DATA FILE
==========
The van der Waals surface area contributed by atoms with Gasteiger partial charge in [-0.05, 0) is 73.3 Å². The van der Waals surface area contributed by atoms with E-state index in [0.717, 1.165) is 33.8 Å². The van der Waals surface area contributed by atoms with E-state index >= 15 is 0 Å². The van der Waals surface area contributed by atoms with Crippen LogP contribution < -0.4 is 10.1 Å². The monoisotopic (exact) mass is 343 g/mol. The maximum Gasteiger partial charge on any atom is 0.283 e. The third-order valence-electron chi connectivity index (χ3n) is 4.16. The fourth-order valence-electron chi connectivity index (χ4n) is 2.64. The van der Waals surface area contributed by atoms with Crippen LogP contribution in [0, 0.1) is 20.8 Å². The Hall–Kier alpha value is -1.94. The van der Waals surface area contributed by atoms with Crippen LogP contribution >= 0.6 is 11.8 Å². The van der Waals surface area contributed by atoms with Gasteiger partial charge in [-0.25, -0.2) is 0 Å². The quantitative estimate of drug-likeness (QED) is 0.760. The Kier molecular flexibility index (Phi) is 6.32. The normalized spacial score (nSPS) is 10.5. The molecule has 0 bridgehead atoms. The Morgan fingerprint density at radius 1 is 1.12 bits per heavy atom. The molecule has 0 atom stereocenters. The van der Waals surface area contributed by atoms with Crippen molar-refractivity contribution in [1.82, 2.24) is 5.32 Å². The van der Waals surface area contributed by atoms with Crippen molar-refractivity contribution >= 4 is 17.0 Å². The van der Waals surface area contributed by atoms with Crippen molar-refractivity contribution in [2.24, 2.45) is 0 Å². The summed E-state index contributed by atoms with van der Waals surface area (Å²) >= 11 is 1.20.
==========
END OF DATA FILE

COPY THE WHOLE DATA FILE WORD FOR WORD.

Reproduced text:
The van der Waals surface area contributed by atoms with Gasteiger partial charge in [-0.05, 0) is 73.3 Å². The van der Waals surface area contributed by atoms with E-state index in [0.717, 1.165) is 33.8 Å². The van der Waals surface area contributed by atoms with E-state index >= 15 is 0 Å². The van der Waals surface area contributed by atoms with Crippen LogP contribution < -0.4 is 10.1 Å². The monoisotopic (exact) mass is 343 g/mol. The maximum Gasteiger partial charge on any atom is 0.283 e. The third-order valence-electron chi connectivity index (χ3n) is 4.16. The fourth-order valence-electron chi connectivity index (χ4n) is 2.64. The van der Waals surface area contributed by atoms with Crippen LogP contribution in [0, 0.1) is 20.8 Å². The Hall–Kier alpha value is -1.94. The van der Waals surface area contributed by atoms with Crippen LogP contribution >= 0.6 is 11.8 Å². The van der Waals surface area contributed by atoms with Gasteiger partial charge in [-0.25, -0.2) is 0 Å². The quantitative estimate of drug-likeness (QED) is 0.760. The Kier molecular flexibility index (Phi) is 6.32. The normalized spacial score (nSPS) is 10.5. The molecule has 0 bridgehead atoms. The Morgan fingerprint density at radius 1 is 1.12 bits per heavy atom. The molecule has 0 atom stereocenters. The van der Waals surface area contributed by atoms with Crippen molar-refractivity contribution in [1.82, 2.24) is 5.32 Å². The van der Waals surface area contributed by atoms with Crippen molar-refractivity contribution >= 4 is 17.0 Å². The van der Waals surface area contributed by atoms with Crippen molar-refractivity contribution in [2.24, 2.45) is 0 Å². The summed E-state index contributed by atoms with van der Waals surface area (Å²) >= 11 is 1.20.